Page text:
Monthy online ILFC Seminar

[Version française ici]

GdR LIFT is organising a monthly online seminar on the interactions between formal and computational linguistics.

The seminar is intended to make members of diverse scientific communities around the world meet and share their different perspectives.

It is free to attend the seminar and it is held on Zoom.
To attend the seminar and get updates, please register to be on our mailing list: [here]

Future sessions:

  • 2022/01/18 17:00-18:00 UTC+1: Johan Bos (University of Groningen)
    Title: Variable-free Meaning Representations
    Abstract: Most formal meaning representations use variables to represent entities and relations between them. But variables can be bothersome for people annotating texts with meanings, and for algorithms that work with meanings representations, in particular the recent machine learning methods based on neural network technology.
    Hence the question that I am interested in is: can we replace the currently popular meaning representations with representations that do not use variables, without giving up any expressive power? My starting point are the representations of Discourse Representation Theory. I will show that these can be replaced by a simple language based on indices instead of variables, assuming a neo-Davidsonian event semantics.
    The resulting formalism has several interesting consequences. Apart from being beneficial to human annotators and machine learning algorithms, it also offers straightforward visualisation possibilities and potential for modelling information packaging.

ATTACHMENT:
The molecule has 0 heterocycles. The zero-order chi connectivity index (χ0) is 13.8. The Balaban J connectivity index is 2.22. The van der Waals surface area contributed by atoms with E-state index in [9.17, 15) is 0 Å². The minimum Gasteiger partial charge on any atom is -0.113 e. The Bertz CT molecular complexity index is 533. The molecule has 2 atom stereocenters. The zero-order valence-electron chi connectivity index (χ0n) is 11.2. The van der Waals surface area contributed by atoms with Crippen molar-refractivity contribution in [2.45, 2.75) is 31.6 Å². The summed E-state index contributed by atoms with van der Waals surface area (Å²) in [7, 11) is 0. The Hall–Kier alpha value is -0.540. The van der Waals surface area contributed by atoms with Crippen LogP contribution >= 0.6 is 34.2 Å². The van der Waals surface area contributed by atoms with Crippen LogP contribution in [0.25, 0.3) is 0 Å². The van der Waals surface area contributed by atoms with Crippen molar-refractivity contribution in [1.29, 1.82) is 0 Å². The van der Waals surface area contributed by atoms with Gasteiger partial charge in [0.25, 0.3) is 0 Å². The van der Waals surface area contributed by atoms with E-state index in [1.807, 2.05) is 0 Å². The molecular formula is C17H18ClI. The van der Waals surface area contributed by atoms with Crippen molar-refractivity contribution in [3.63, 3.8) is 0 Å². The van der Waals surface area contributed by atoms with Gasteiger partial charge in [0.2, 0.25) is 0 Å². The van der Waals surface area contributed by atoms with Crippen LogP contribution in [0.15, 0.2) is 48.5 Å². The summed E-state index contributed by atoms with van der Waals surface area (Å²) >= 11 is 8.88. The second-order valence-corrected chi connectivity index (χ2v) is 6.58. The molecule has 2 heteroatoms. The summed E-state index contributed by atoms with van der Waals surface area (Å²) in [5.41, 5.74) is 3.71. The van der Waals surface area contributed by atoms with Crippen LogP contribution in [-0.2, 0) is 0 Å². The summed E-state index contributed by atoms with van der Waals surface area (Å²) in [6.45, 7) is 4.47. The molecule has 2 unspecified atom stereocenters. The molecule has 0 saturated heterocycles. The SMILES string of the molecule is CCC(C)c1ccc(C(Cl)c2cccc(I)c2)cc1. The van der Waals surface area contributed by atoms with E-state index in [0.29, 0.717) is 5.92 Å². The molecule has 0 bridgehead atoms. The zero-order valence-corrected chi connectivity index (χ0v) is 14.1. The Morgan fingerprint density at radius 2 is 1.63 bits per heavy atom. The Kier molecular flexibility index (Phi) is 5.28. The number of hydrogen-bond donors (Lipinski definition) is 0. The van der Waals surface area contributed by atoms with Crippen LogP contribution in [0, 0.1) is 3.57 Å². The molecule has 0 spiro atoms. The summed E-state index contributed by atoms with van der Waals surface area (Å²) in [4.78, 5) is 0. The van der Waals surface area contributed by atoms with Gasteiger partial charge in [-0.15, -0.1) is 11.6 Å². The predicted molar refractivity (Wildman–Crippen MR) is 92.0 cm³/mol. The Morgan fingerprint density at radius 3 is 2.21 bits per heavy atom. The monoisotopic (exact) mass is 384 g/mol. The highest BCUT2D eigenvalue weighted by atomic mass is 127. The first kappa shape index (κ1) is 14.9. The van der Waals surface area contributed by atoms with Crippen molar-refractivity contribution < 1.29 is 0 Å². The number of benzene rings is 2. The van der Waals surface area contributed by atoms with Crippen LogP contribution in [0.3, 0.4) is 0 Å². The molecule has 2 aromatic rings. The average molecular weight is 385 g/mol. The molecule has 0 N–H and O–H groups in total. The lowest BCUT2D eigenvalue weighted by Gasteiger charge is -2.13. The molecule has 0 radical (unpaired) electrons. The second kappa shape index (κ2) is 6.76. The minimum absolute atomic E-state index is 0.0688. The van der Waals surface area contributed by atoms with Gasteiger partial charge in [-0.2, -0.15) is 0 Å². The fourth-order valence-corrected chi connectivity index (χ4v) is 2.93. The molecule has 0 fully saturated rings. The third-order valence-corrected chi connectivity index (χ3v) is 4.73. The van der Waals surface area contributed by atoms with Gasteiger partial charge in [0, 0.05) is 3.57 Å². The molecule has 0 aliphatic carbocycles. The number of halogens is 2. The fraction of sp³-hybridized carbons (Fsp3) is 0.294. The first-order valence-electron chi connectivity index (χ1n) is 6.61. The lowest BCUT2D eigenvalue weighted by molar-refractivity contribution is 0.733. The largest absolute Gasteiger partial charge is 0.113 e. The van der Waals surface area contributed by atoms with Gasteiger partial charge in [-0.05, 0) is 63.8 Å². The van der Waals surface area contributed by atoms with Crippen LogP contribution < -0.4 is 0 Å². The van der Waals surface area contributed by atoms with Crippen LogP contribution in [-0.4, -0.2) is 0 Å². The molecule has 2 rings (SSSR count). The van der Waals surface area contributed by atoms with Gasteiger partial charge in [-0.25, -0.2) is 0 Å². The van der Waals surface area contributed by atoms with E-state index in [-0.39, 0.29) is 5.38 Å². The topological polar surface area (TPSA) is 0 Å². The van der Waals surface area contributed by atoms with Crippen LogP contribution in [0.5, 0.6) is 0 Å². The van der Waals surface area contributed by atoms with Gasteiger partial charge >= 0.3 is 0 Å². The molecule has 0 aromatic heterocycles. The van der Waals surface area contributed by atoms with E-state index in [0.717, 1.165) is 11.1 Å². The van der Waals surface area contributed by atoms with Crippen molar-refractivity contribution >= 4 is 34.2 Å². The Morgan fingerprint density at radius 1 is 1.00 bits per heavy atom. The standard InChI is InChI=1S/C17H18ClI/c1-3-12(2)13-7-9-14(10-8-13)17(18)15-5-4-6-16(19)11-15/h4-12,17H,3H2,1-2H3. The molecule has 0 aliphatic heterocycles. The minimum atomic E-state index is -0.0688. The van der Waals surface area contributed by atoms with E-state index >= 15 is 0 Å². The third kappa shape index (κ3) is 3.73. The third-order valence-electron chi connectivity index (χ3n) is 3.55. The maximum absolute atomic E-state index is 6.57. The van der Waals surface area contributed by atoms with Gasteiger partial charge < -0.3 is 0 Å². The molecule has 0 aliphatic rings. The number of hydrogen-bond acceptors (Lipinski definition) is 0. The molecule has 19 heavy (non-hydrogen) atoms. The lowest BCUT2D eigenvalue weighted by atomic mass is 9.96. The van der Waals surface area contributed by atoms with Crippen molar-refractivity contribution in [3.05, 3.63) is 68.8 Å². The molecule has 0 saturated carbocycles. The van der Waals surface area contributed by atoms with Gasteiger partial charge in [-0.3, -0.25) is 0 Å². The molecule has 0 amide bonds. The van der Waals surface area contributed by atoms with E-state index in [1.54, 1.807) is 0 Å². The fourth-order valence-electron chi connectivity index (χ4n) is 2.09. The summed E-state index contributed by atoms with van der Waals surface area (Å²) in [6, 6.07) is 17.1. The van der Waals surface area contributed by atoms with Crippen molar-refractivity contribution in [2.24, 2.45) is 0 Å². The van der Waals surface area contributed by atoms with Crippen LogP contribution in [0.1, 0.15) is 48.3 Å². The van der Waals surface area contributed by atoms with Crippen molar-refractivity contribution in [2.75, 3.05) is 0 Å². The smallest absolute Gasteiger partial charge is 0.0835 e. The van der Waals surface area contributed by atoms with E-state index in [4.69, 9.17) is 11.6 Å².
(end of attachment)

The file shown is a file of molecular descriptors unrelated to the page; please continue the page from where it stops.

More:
• 2022/02/15 17:00-18:00 UTC+1: Najoung Kim (New York University; 11:00-12:00 UTC-5)
    Title: Compositional Linguistic Generalization in Artificial Neural Networks
    Abstract: Compositionality is considered a central property of human language. One key benefit of compositionality is the generalization it enables—the production and comprehension of novel expressions analyzed as new compositions of familiar parts. I construct a test for compositional generalization for artificial neural networks based on human generalization patterns discussed in existing linguistic and developmental studies, and test several instantiations of Transformer (Vaswani et al. 2017) and Long Short-Term Memory (Hochreiter & Schmidhuber 1997) models. The models evaluated exhibit only limited degrees of compositional generalization, implying that their learning biases for induction to fill gaps in the training data differ from those of human learners. An error analysis reveals that all models tested lack bias towards faithfulness (à la Prince & Smolensky 1993/2002). Adding a glossing task (word-by-word translation), a task that requires maximally faithful input-output mappings, as an auxiliary training objective to the Transformer model substantially improves generalization, showing that the auxiliary training successfully modified the model’s inductive bias. However, the improvement is limited to generalization to novel compositions of known lexical items and known structures; all models still struggled with generalization to novel structures, regardless of auxiliary training. The challenge of structural generalization leaves open exciting avenues for future research for both human and machine learners.

Past sessions:

  • 2021/12/14 17:00-18:00 UTC+1: Lisa Bylinina (Bookarang, Netherlands)
    Title: Polarity in multilingual language models